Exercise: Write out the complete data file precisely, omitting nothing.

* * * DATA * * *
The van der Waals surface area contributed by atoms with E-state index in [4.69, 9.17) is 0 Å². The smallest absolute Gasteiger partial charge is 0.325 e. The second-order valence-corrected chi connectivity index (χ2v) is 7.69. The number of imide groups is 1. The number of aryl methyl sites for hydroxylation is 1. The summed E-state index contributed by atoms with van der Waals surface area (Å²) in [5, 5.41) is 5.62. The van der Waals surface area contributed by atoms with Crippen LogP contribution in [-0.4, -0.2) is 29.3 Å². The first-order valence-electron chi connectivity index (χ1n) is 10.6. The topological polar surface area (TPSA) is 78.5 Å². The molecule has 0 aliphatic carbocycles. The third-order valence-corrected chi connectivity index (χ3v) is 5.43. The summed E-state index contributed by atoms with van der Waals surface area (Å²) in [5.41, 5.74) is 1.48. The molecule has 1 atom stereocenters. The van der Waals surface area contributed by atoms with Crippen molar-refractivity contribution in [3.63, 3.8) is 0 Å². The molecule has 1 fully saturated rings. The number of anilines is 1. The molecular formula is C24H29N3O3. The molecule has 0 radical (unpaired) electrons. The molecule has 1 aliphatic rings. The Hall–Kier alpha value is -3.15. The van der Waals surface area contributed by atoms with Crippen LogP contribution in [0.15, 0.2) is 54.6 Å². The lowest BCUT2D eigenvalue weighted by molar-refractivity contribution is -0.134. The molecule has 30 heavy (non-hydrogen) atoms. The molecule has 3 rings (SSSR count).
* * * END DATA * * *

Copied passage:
The van der Waals surface area contributed by atoms with E-state index in [4.69, 9.17) is 0 Å². The smallest absolute Gasteiger partial charge is 0.325 e. The second-order valence-corrected chi connectivity index (χ2v) is 7.69. The number of imide groups is 1. The number of aryl methyl sites for hydroxylation is 1. The summed E-state index contributed by atoms with van der Waals surface area (Å²) in [5, 5.41) is 5.62. The van der Waals surface area contributed by atoms with Crippen LogP contribution in [-0.4, -0.2) is 29.3 Å². The first-order valence-electron chi connectivity index (χ1n) is 10.6. The topological polar surface area (TPSA) is 78.5 Å². The molecule has 0 aliphatic carbocycles. The third-order valence-corrected chi connectivity index (χ3v) is 5.43. The summed E-state index contributed by atoms with van der Waals surface area (Å²) in [5.41, 5.74) is 1.48. The molecule has 1 atom stereocenters. The van der Waals surface area contributed by atoms with Crippen molar-refractivity contribution in [3.63, 3.8) is 0 Å². The molecule has 1 fully saturated rings. The number of anilines is 1. The molecular formula is C24H29N3O3. The molecule has 0 radical (unpaired) electrons. The molecule has 1 aliphatic rings. The Hall–Kier alpha value is -3.15. The van der Waals surface area contributed by atoms with Crippen LogP contribution in [0.15, 0.2) is 54.6 Å². The lowest BCUT2D eigenvalue weighted by molar-refractivity contribution is -0.134. The molecule has 30 heavy (non-hydrogen) atoms. The molecule has 3 rings (SSSR count).